BRIEF DESCRIPTION OF THE DRAWINGS

FIG. 1 shows a schematic view of a test system 1 applied for DDR SDRAM;

FIG. 2 shows a schematic view of a test fixture in FIG. 1;

FIG. 3 shows a circuit schematic diagram of a conventional test apparatus applied to an input end;

FIG. 4 shows a pin in FIG. 3 being left floating;

FIG. 5 shows circuit schematic diagram of a conventional test apparatus applied to an I/O end;

FIG. 6 shows a circuit schematic diagram of a test apparatus according to the invention applied to an input end;

FIG. 7 shows a circuit schematic diagram of a test apparatus according to the invention applied to an I/O end;

FIG. 8 shows a circuit schematic diagram of a test apparatus according to the invention applied to an input end;

FIG. 9 shows a schematic view illustrating connection configurations of the DUTs in FIGS. 7 and 8; and

FIG. 10 shows a schematic view illustrating one of the DUTs in FIG. 9 being removed.

DETAILED DESCRIPTION OF THE PREFERRED EMBODIMENTS

To better understand technical contents of the invention, detailed descriptions of preferred embodiments shall be given with the accompanying drawings below.

Referring to FIG. 6 showing a circuit schematic diagram of a test apparatus 6 according to the invention applied to an input end, the test apparatus 6 applied to an input end is disposed in the test fixture 16 in FIG. 2. The test apparatus 6 comprises a driver 60, a resistor 63 and a voltage terminal 64. An input end of the driver 60 is for receiving a test pattern signal PAT, and an output end thereof is connected to a conductive wire 62 via a conductive wire 61, with a connecting point of the conductive wires 61 and 62 forming a node 620. The voltage terminal 64 is connected in series between the resistor 63 and ground. The resistor 63 is connected to a conductive wire 66 via a conductive wire 65, with a connecting point of the conductive wires 65 and 66 forming a node 660. The conductive wires 62 and 66 are connected in parallel between input pins 67A and 67B. The conductive wire 62 is distinguished into sub conductive wires 621 and 622 respectively connected to the input pins 67A and 67B. The conductive wire 66 is distinguished into sub conductive wires 661 and 662 also respectively connected to the input pins 67A and 67B. The pin 67A is connected to a certain input end of the DUT 26A, and the pin 67B is connected to a certain input end of the DUT 26B. In other words, the DUTs 26A and 26B are both driven and controlled by the driver 60.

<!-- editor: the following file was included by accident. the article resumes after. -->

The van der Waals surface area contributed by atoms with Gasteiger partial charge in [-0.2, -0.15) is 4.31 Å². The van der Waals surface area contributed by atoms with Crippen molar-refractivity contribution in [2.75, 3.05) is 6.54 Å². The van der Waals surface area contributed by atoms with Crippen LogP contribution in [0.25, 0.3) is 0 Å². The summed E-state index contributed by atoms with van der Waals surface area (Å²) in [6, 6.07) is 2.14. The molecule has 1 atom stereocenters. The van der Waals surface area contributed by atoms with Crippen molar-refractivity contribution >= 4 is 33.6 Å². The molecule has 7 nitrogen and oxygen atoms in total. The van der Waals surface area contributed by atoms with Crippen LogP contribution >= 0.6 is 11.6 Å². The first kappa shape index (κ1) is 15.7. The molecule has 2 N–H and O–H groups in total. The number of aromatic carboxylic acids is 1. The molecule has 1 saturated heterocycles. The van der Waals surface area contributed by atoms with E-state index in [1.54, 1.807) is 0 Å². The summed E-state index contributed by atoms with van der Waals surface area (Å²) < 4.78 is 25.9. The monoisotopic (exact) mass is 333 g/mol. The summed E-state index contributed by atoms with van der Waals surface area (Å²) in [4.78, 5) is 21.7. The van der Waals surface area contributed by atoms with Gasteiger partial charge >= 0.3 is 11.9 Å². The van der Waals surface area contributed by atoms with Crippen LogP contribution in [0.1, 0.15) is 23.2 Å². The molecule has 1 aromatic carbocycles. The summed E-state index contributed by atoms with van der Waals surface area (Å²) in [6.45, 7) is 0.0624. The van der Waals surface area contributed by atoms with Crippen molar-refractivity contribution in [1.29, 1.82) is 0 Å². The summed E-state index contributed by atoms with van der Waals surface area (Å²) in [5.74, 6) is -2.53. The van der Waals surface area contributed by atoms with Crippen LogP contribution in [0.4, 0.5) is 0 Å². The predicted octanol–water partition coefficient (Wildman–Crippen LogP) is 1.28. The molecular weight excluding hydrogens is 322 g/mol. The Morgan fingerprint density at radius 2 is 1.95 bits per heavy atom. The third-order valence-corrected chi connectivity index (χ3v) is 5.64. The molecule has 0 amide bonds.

Thus, although output ends of DDR SDRAM are differentiated as 4-bit, 8-bit and 16-bit, the input pins 67A and 67B are respectively inserted into the DUTs 26A and 26B when utilized for 4-bit or 8-bit applications; and the input pin 67A or 67B is left floating and the DUT 26B is removed as in FIG. 6 when utilized for 16-bit applications. In FIG. 7, the conductive wires 62 and 66 are connected in parallel and the voltage terminal 64 is provided, and therefore by appropriately adjusting impedance of the conductive wires 61 an 65 to match the resistance of a resistor 63 with internal resistance R of the driver 60, reflection can be significantly reduced by leaving the input pin 67B floating. Preferably, when the sub conductive wires 621 and 622 have approximately equal lengths while the sub conductive wires 661 and 662 also have approximately equal lengths, propagation delay time may be the same to reduce reflection. Hence, it is preferable that the sub conductive wires 621, 622, 661 and 662 have approximately equal lengths.